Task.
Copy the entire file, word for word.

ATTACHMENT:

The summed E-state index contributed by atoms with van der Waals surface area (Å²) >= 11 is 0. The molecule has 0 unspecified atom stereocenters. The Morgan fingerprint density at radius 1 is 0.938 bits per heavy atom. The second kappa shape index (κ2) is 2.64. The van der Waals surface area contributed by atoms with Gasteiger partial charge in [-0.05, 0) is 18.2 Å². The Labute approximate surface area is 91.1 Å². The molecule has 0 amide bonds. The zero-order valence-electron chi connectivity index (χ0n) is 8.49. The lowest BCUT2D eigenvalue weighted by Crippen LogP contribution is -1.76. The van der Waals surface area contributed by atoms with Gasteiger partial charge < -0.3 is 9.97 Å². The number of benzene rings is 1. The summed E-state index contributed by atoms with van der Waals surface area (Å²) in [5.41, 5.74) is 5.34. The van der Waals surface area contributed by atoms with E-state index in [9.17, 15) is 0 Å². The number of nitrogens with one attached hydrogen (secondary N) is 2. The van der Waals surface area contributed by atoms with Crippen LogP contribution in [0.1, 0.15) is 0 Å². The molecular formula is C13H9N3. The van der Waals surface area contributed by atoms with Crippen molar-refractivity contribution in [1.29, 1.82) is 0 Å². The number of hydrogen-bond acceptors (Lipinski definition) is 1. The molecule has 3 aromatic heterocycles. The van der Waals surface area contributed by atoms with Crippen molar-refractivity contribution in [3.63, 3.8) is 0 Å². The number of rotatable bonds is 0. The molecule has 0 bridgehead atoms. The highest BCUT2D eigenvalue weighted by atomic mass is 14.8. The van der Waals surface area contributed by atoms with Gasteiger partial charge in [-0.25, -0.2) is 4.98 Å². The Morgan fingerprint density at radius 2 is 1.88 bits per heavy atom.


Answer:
The summed E-state index contributed by atoms with van der Waals surface area (Å²) >= 11 is 0. The molecule has 0 unspecified atom stereocenters. The Morgan fingerprint density at radius 1 is 0.938 bits per heavy atom. The second kappa shape index (κ2) is 2.64. The van der Waals surface area contributed by atoms with Gasteiger partial charge in [-0.05, 0) is 18.2 Å². The Labute approximate surface area is 91.1 Å². The molecule has 0 amide bonds. The zero-order valence-electron chi connectivity index (χ0n) is 8.49. The lowest BCUT2D eigenvalue weighted by Crippen LogP contribution is -1.76. The van der Waals surface area contributed by atoms with Gasteiger partial charge < -0.3 is 9.97 Å². The number of benzene rings is 1. The summed E-state index contributed by atoms with van der Waals surface area (Å²) in [5.41, 5.74) is 5.34. The van der Waals surface area contributed by atoms with E-state index in [9.17, 15) is 0 Å². The number of nitrogens with one attached hydrogen (secondary N) is 2. The van der Waals surface area contributed by atoms with Crippen LogP contribution in [0.1, 0.15) is 0 Å². The molecular formula is C13H9N3. The van der Waals surface area contributed by atoms with Crippen molar-refractivity contribution in [1.29, 1.82) is 0 Å². The number of hydrogen-bond acceptors (Lipinski definition) is 1. The molecule has 3 aromatic heterocycles. The van der Waals surface area contributed by atoms with Crippen molar-refractivity contribution in [3.63, 3.8) is 0 Å². The number of rotatable bonds is 0. The molecule has 0 bridgehead atoms. The highest BCUT2D eigenvalue weighted by atomic mass is 14.8. The van der Waals surface area contributed by atoms with Gasteiger partial charge in [-0.25, -0.2) is 4.98 Å². The Morgan fingerprint density at radius 2 is 1.88 bits per heavy atom.